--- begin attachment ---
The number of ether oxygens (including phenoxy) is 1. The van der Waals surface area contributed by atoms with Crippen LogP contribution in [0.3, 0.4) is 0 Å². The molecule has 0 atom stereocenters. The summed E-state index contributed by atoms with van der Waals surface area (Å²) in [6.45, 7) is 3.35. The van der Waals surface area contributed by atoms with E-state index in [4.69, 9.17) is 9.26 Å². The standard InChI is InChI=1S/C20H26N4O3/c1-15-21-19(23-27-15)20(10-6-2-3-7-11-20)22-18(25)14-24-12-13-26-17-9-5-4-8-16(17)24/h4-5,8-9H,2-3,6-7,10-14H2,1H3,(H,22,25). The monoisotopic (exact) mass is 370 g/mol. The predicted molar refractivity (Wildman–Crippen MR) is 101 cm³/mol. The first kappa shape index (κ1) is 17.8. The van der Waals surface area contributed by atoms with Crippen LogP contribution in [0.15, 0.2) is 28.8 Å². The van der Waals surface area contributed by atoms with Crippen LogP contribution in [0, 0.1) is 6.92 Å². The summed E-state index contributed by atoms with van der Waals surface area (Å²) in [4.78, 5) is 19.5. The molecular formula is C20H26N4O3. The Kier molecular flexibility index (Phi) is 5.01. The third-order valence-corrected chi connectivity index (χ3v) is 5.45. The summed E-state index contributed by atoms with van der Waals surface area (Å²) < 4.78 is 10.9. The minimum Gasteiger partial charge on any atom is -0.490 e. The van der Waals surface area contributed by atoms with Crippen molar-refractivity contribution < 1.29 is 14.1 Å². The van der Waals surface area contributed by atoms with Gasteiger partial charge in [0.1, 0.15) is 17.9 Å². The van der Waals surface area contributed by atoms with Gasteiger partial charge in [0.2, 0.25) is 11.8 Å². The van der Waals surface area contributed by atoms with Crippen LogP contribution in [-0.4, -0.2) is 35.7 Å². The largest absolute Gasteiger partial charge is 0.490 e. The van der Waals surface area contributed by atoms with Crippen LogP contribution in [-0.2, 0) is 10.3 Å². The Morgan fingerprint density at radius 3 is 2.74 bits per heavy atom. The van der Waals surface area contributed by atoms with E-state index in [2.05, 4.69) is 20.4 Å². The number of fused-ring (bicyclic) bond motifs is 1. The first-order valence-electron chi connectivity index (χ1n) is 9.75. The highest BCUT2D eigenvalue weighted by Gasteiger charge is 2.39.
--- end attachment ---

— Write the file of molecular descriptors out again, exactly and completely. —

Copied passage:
The number of ether oxygens (including phenoxy) is 1. The van der Waals surface area contributed by atoms with Crippen LogP contribution in [0.3, 0.4) is 0 Å². The molecule has 0 atom stereocenters. The summed E-state index contributed by atoms with van der Waals surface area (Å²) in [6.45, 7) is 3.35. The van der Waals surface area contributed by atoms with E-state index in [4.69, 9.17) is 9.26 Å². The standard InChI is InChI=1S/C20H26N4O3/c1-15-21-19(23-27-15)20(10-6-2-3-7-11-20)22-18(25)14-24-12-13-26-17-9-5-4-8-16(17)24/h4-5,8-9H,2-3,6-7,10-14H2,1H3,(H,22,25). The monoisotopic (exact) mass is 370 g/mol. The predicted molar refractivity (Wildman–Crippen MR) is 101 cm³/mol. The first kappa shape index (κ1) is 17.8. The van der Waals surface area contributed by atoms with Crippen LogP contribution in [0.15, 0.2) is 28.8 Å². The van der Waals surface area contributed by atoms with Crippen LogP contribution in [0, 0.1) is 6.92 Å². The summed E-state index contributed by atoms with van der Waals surface area (Å²) in [4.78, 5) is 19.5. The molecular formula is C20H26N4O3. The Kier molecular flexibility index (Phi) is 5.01. The third-order valence-corrected chi connectivity index (χ3v) is 5.45. The summed E-state index contributed by atoms with van der Waals surface area (Å²) < 4.78 is 10.9. The minimum Gasteiger partial charge on any atom is -0.490 e. The van der Waals surface area contributed by atoms with Crippen molar-refractivity contribution < 1.29 is 14.1 Å². The van der Waals surface area contributed by atoms with Gasteiger partial charge in [0.1, 0.15) is 17.9 Å². The van der Waals surface area contributed by atoms with Gasteiger partial charge in [0.2, 0.25) is 11.8 Å². The van der Waals surface area contributed by atoms with Crippen LogP contribution in [-0.4, -0.2) is 35.7 Å². The largest absolute Gasteiger partial charge is 0.490 e. The van der Waals surface area contributed by atoms with Crippen LogP contribution in [-0.2, 0) is 10.3 Å². The Morgan fingerprint density at radius 3 is 2.74 bits per heavy atom. The van der Waals surface area contributed by atoms with E-state index in [2.05, 4.69) is 20.4 Å². The number of fused-ring (bicyclic) bond motifs is 1. The first-order valence-electron chi connectivity index (χ1n) is 9.75. The highest BCUT2D eigenvalue weighted by Gasteiger charge is 2.39.